Basically, the more thought you give to trying to do the science right, the more clear it becomes that there is no particularly good way to do the RCT. Thus, the advantages of observational research over RCTs start to predominate.
As an aside for those who click through and read that Siegel post: You will notice that the thesis of the post is about Legacy failing to disclose that they receive funding from the pharmaceutical industry, which stands to lose sales as a result of e-cigarettes. I have to say that it seems like rather a stretch to demand that a large corporation disclose their relatively modest pharma funding on everything they write. It is kind of like asking FDA to do the same. (Perhaps the more relevant disclosure would be that Legacy was created and funded by a sales tax on cigarettes, the MSA.)
The impact of pharma funding on the anti-THR attitudes of Legacy and other pseudo-health corporations is somewhere between zero and trivial. Part of the reason is that there are much stronger self-interested motives for being anti-THR. More important still, people do not adopt these semi-religious beliefs because of funding. Many gravitate to where there is funding that supports the mission they have adopted, but that is causation in the other direction. Finally, the amount of money at stake is trivial to the pharmaceutical industry. They give grants to keep a hand in things and get inside information, certainly. But it is very difficult to believe that they are so concerned about relatively modest erosion of the tiny tiny corner of their business that is smoking cessation that they would exert pressure on those they fund to attack e-cigarettes.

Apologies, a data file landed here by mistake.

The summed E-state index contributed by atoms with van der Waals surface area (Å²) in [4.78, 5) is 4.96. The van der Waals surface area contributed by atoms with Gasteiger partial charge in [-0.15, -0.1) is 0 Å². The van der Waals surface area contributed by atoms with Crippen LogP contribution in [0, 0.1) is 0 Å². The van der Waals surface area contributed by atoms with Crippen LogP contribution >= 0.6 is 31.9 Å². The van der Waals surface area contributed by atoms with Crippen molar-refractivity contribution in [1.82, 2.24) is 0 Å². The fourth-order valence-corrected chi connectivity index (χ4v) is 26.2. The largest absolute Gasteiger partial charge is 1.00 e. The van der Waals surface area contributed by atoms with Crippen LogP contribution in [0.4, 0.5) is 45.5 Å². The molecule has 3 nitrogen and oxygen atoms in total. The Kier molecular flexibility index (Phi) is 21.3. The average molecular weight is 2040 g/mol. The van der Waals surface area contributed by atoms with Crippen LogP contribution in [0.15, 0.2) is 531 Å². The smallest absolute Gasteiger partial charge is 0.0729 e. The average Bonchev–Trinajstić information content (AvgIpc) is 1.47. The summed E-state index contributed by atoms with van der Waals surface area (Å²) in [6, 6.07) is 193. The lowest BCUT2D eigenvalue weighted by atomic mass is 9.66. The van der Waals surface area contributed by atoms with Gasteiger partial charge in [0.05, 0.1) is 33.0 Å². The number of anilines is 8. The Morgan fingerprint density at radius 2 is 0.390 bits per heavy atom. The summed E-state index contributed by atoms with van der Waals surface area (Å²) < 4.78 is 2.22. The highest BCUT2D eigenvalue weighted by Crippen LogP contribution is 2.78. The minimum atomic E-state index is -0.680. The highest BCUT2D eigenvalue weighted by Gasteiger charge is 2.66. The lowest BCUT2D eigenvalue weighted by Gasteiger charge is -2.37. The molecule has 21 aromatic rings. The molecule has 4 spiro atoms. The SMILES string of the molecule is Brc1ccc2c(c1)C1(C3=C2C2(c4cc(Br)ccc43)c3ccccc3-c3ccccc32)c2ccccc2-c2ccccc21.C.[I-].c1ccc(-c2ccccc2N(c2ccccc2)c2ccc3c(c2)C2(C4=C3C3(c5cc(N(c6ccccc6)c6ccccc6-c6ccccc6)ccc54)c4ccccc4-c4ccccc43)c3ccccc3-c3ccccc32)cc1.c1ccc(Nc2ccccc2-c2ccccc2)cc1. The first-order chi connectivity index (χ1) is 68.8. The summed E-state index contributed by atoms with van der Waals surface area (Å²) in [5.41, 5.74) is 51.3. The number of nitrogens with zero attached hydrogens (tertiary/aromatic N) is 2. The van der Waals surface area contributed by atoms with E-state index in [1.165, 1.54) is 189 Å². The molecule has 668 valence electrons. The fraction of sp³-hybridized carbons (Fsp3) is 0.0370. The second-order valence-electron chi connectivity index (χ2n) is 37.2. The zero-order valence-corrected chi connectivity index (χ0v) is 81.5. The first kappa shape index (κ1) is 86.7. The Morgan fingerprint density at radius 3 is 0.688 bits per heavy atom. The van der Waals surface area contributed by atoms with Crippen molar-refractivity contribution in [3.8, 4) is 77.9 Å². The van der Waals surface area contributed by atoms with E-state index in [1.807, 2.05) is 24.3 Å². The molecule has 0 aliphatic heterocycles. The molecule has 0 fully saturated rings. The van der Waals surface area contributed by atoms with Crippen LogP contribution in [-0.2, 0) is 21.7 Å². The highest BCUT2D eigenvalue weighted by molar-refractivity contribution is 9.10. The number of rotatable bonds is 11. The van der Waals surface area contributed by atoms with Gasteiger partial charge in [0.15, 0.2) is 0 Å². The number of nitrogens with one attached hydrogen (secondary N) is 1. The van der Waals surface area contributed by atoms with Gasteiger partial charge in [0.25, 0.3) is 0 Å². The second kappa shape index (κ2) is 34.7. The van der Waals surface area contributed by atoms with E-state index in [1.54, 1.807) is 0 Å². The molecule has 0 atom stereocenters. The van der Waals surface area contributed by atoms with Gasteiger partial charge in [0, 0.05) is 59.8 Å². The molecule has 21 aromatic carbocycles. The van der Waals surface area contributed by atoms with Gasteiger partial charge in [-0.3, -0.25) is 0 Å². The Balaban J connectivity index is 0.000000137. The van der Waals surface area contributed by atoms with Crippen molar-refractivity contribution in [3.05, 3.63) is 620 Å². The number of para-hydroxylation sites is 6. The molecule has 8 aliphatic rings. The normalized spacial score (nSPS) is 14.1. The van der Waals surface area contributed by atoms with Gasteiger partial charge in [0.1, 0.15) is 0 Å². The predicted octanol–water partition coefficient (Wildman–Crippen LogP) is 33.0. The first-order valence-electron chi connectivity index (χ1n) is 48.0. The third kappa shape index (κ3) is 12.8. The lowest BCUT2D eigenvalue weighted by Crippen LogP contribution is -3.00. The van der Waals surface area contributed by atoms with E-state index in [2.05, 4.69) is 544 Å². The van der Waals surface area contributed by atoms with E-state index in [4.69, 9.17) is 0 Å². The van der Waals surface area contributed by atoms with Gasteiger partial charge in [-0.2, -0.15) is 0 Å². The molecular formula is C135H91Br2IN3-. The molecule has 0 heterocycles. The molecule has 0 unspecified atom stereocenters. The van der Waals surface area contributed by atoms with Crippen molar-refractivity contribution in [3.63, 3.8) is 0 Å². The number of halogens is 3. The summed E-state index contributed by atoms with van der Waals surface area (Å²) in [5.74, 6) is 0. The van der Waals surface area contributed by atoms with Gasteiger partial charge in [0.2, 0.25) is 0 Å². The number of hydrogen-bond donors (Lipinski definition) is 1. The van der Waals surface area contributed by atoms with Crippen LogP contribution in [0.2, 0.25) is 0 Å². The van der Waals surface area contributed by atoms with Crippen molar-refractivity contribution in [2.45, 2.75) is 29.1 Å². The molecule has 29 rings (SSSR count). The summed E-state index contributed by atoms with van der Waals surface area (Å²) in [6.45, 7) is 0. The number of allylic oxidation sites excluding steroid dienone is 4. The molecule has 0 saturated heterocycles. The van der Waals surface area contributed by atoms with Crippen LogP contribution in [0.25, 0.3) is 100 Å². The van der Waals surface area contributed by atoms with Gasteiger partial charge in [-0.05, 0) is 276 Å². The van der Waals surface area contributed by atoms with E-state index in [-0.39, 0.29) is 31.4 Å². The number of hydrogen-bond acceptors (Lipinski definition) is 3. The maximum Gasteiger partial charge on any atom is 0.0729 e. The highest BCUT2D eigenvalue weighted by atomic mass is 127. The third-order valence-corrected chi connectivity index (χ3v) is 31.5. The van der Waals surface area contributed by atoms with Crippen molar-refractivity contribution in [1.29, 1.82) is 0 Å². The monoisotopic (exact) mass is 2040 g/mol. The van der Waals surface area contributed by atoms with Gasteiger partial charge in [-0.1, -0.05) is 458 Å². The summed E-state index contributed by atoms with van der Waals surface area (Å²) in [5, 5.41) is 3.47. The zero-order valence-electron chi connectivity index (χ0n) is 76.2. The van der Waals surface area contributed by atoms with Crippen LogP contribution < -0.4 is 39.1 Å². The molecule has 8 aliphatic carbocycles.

Recall that yesterday I pointed out that holding an unrealistic view of your enemies’ motives is a recipe for adopting bad tactics. While this case is not quite as dramatic as the one I was discussing, it is another example. It is a mistake to think that pharma cares so much about THR that they are throwing around bribes to try to discourage it (even if you are willing to assume they would be willing to take such actions), and also a mistake to think that those funds play a major role in the decisions of anti-THR actors. It is probably safe to say that the impact is not exactly zero, but there are much more important forces afoot. If we focus on the red herring of donations rather than the major social forces and other base interests, we are likely to be rather less effective.